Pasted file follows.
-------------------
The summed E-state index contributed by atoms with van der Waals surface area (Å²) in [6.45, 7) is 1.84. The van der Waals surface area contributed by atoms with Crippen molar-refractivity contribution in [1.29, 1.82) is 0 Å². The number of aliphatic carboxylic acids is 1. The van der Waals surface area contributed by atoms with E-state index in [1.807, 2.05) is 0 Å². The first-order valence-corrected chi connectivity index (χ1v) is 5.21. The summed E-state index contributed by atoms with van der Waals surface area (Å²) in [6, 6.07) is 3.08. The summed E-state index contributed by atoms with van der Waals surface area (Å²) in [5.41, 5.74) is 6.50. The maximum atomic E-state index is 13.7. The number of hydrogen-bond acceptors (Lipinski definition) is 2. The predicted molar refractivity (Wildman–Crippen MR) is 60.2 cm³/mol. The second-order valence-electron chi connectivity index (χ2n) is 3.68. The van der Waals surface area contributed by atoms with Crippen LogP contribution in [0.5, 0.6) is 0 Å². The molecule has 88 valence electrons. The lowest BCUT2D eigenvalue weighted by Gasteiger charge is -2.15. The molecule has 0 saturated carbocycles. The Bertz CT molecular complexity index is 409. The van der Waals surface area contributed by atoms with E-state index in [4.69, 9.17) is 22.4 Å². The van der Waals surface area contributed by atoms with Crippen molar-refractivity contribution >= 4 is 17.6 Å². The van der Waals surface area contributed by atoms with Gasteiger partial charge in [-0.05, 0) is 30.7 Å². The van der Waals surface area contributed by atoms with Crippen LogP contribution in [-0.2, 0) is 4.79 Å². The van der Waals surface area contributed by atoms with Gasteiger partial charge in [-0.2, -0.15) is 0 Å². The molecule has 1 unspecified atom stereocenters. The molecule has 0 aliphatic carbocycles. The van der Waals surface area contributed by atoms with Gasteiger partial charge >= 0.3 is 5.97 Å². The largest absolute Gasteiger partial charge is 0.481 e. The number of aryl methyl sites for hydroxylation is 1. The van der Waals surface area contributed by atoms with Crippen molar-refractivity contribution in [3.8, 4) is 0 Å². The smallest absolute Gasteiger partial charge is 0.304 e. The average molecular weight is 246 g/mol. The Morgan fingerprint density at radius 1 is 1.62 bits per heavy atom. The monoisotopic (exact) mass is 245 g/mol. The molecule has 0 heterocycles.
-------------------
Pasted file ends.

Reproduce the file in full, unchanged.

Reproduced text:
The summed E-state index contributed by atoms with van der Waals surface area (Å²) in [6.45, 7) is 1.84. The van der Waals surface area contributed by atoms with Crippen molar-refractivity contribution in [1.29, 1.82) is 0 Å². The number of aliphatic carboxylic acids is 1. The van der Waals surface area contributed by atoms with E-state index in [1.807, 2.05) is 0 Å². The first-order valence-corrected chi connectivity index (χ1v) is 5.21. The summed E-state index contributed by atoms with van der Waals surface area (Å²) in [6, 6.07) is 3.08. The summed E-state index contributed by atoms with van der Waals surface area (Å²) in [5.41, 5.74) is 6.50. The maximum atomic E-state index is 13.7. The number of hydrogen-bond acceptors (Lipinski definition) is 2. The predicted molar refractivity (Wildman–Crippen MR) is 60.2 cm³/mol. The second-order valence-electron chi connectivity index (χ2n) is 3.68. The van der Waals surface area contributed by atoms with Crippen LogP contribution in [0.5, 0.6) is 0 Å². The molecule has 88 valence electrons. The lowest BCUT2D eigenvalue weighted by Gasteiger charge is -2.15. The molecule has 0 saturated carbocycles. The Bertz CT molecular complexity index is 409. The van der Waals surface area contributed by atoms with E-state index in [4.69, 9.17) is 22.4 Å². The van der Waals surface area contributed by atoms with Crippen molar-refractivity contribution >= 4 is 17.6 Å². The van der Waals surface area contributed by atoms with Gasteiger partial charge in [-0.05, 0) is 30.7 Å². The van der Waals surface area contributed by atoms with Crippen LogP contribution in [-0.2, 0) is 4.79 Å². The van der Waals surface area contributed by atoms with Gasteiger partial charge in [-0.2, -0.15) is 0 Å². The molecule has 1 unspecified atom stereocenters. The molecule has 0 aliphatic carbocycles. The van der Waals surface area contributed by atoms with Gasteiger partial charge >= 0.3 is 5.97 Å². The largest absolute Gasteiger partial charge is 0.481 e. The number of aryl methyl sites for hydroxylation is 1. The van der Waals surface area contributed by atoms with Crippen molar-refractivity contribution in [3.8, 4) is 0 Å². The smallest absolute Gasteiger partial charge is 0.304 e. The average molecular weight is 246 g/mol. The Morgan fingerprint density at radius 1 is 1.62 bits per heavy atom. The monoisotopic (exact) mass is 245 g/mol. The molecule has 0 heterocycles.